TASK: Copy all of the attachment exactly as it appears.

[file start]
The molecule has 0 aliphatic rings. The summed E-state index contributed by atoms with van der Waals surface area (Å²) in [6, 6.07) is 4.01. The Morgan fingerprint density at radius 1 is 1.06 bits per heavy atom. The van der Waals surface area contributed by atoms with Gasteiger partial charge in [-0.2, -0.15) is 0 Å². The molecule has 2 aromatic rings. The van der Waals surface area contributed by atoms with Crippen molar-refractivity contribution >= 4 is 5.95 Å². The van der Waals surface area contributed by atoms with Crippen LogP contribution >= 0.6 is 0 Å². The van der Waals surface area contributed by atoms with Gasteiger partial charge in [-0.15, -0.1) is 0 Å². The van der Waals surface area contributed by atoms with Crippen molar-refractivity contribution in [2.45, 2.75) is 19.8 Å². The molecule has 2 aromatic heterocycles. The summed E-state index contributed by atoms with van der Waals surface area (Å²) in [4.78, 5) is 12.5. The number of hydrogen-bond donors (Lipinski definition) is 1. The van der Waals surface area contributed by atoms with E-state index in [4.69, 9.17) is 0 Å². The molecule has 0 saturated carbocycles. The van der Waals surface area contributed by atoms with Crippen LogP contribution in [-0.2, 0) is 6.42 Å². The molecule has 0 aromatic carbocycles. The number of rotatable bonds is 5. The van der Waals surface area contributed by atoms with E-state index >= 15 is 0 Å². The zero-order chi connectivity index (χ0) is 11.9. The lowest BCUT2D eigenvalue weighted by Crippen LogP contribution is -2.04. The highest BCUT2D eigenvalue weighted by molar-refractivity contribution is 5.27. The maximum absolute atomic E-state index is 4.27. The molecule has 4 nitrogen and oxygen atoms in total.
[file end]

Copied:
The molecule has 0 aliphatic rings. The summed E-state index contributed by atoms with van der Waals surface area (Å²) in [6, 6.07) is 4.01. The Morgan fingerprint density at radius 1 is 1.06 bits per heavy atom. The van der Waals surface area contributed by atoms with Gasteiger partial charge in [-0.2, -0.15) is 0 Å². The molecule has 2 aromatic rings. The van der Waals surface area contributed by atoms with Crippen molar-refractivity contribution >= 4 is 5.95 Å². The van der Waals surface area contributed by atoms with Crippen LogP contribution >= 0.6 is 0 Å². The van der Waals surface area contributed by atoms with Gasteiger partial charge in [-0.15, -0.1) is 0 Å². The van der Waals surface area contributed by atoms with Crippen molar-refractivity contribution in [2.45, 2.75) is 19.8 Å². The molecule has 2 aromatic heterocycles. The summed E-state index contributed by atoms with van der Waals surface area (Å²) in [4.78, 5) is 12.5. The number of hydrogen-bond donors (Lipinski definition) is 1. The van der Waals surface area contributed by atoms with E-state index in [4.69, 9.17) is 0 Å². The molecule has 0 saturated carbocycles. The van der Waals surface area contributed by atoms with Crippen LogP contribution in [-0.2, 0) is 6.42 Å². The molecule has 0 aromatic carbocycles. The number of rotatable bonds is 5. The van der Waals surface area contributed by atoms with E-state index >= 15 is 0 Å². The zero-order chi connectivity index (χ0) is 11.9. The lowest BCUT2D eigenvalue weighted by Crippen LogP contribution is -2.04. The highest BCUT2D eigenvalue weighted by molar-refractivity contribution is 5.27. The maximum absolute atomic E-state index is 4.27. The molecule has 4 nitrogen and oxygen atoms in total.